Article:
Diabetic Ketoacidosis in Cats

At a glance

About: Diabetic ketoacidosis is a serious complication of diabetes in which ketones and blood sugar levels build up in the body due to insufficient levels of insulin which is required to move glucose into the cells for energy. As a result, the body uses fat as an alternate energy source which produces ketones causing the blood to become too acidic.

Causes: Uncontrolled diabetes, missed or insufficient insulin, surgery, infection, stress and obesity.

Symptoms: Increased urination and thirst, dehydration, nausea, diarrhea, confusion, rapid breathing which may later change to laboured breathing.

What is diabetic ketoacidosis?

Diabetic ketoacidosis (DKA) is a life-threatening complication of diabetes characterised by metabolic acidosis (increased acids in the blood), hyperglycemia (high blood glucose) and ketonuria (ketones in the urine). It is caused by a lack of or insufficient amounts of insulin, which is required to move glucose from the bloodstream and into the cells to be used for energy. When this occurs, the body begins to search for alternate sources of energy and begins to break down fat.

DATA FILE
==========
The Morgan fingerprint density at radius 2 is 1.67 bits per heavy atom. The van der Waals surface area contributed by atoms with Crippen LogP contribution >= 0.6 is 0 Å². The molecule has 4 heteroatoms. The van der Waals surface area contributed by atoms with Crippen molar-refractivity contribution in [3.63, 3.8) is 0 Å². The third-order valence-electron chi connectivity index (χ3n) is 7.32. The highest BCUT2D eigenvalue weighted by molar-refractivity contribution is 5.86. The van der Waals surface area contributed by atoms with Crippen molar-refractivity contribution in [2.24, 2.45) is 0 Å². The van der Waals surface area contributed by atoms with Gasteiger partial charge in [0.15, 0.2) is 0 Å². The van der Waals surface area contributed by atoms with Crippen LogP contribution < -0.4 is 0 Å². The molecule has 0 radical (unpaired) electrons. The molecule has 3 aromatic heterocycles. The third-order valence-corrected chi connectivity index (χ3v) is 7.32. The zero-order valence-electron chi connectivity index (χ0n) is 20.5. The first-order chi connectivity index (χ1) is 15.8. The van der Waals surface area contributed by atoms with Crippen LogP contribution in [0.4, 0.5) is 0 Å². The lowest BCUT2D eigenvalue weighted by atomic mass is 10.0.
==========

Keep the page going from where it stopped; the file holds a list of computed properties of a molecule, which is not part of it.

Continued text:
When fat is broken down (metabolised) into fatty acids, the liver releases waste products (ketones), which accumulate in the bloodstream (ketonemia). This causes the blood to become too acidic (metabolic acidosis). As well as metabolic acidosis, ketones also cause central nervous depression. The body will try to get rid of the ketones by excreting them out of the body via the urine, increased urine output leads to dehydration, making the problem worse.